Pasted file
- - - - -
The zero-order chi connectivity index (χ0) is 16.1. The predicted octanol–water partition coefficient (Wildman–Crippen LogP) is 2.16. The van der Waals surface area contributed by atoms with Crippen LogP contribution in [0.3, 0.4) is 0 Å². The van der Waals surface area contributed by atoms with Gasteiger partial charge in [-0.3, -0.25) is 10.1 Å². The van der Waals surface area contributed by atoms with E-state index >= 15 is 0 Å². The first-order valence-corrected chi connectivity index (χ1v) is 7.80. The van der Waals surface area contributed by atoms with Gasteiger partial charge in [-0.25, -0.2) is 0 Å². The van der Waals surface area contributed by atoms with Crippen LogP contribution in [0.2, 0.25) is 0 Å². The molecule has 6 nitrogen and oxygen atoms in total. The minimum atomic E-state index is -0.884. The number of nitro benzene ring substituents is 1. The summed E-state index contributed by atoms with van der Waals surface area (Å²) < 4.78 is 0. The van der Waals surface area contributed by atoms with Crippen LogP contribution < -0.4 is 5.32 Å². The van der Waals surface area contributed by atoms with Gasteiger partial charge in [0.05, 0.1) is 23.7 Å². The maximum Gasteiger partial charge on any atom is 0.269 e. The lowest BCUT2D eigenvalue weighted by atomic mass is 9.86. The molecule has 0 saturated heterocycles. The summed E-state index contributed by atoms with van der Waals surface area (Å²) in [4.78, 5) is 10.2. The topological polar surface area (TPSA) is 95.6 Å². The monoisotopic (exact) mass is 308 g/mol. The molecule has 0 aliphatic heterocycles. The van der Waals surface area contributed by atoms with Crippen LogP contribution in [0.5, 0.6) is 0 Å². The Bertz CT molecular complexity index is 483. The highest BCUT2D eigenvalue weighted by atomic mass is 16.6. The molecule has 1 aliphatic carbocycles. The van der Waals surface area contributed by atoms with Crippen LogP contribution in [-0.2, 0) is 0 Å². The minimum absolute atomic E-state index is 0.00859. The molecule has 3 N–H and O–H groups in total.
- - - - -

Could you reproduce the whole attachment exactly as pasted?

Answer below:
The zero-order chi connectivity index (χ0) is 16.1. The predicted octanol–water partition coefficient (Wildman–Crippen LogP) is 2.16. The van der Waals surface area contributed by atoms with Crippen LogP contribution in [0.3, 0.4) is 0 Å². The van der Waals surface area contributed by atoms with Gasteiger partial charge in [-0.3, -0.25) is 10.1 Å². The van der Waals surface area contributed by atoms with E-state index >= 15 is 0 Å². The first-order valence-corrected chi connectivity index (χ1v) is 7.80. The van der Waals surface area contributed by atoms with Gasteiger partial charge in [-0.25, -0.2) is 0 Å². The van der Waals surface area contributed by atoms with Crippen LogP contribution in [0.2, 0.25) is 0 Å². The molecule has 6 nitrogen and oxygen atoms in total. The minimum atomic E-state index is -0.884. The number of nitro benzene ring substituents is 1. The summed E-state index contributed by atoms with van der Waals surface area (Å²) < 4.78 is 0. The van der Waals surface area contributed by atoms with Crippen LogP contribution < -0.4 is 5.32 Å². The van der Waals surface area contributed by atoms with Gasteiger partial charge in [0.05, 0.1) is 23.7 Å². The maximum Gasteiger partial charge on any atom is 0.269 e. The lowest BCUT2D eigenvalue weighted by atomic mass is 9.86. The molecule has 0 saturated heterocycles. The summed E-state index contributed by atoms with van der Waals surface area (Å²) in [4.78, 5) is 10.2. The topological polar surface area (TPSA) is 95.6 Å². The monoisotopic (exact) mass is 308 g/mol. The molecule has 0 aliphatic heterocycles. The van der Waals surface area contributed by atoms with Crippen LogP contribution in [0.5, 0.6) is 0 Å². The Bertz CT molecular complexity index is 483. The highest BCUT2D eigenvalue weighted by atomic mass is 16.6. The molecule has 1 aliphatic carbocycles. The van der Waals surface area contributed by atoms with Crippen LogP contribution in [-0.2, 0) is 0 Å². The minimum absolute atomic E-state index is 0.00859. The molecule has 3 N–H and O–H groups in total.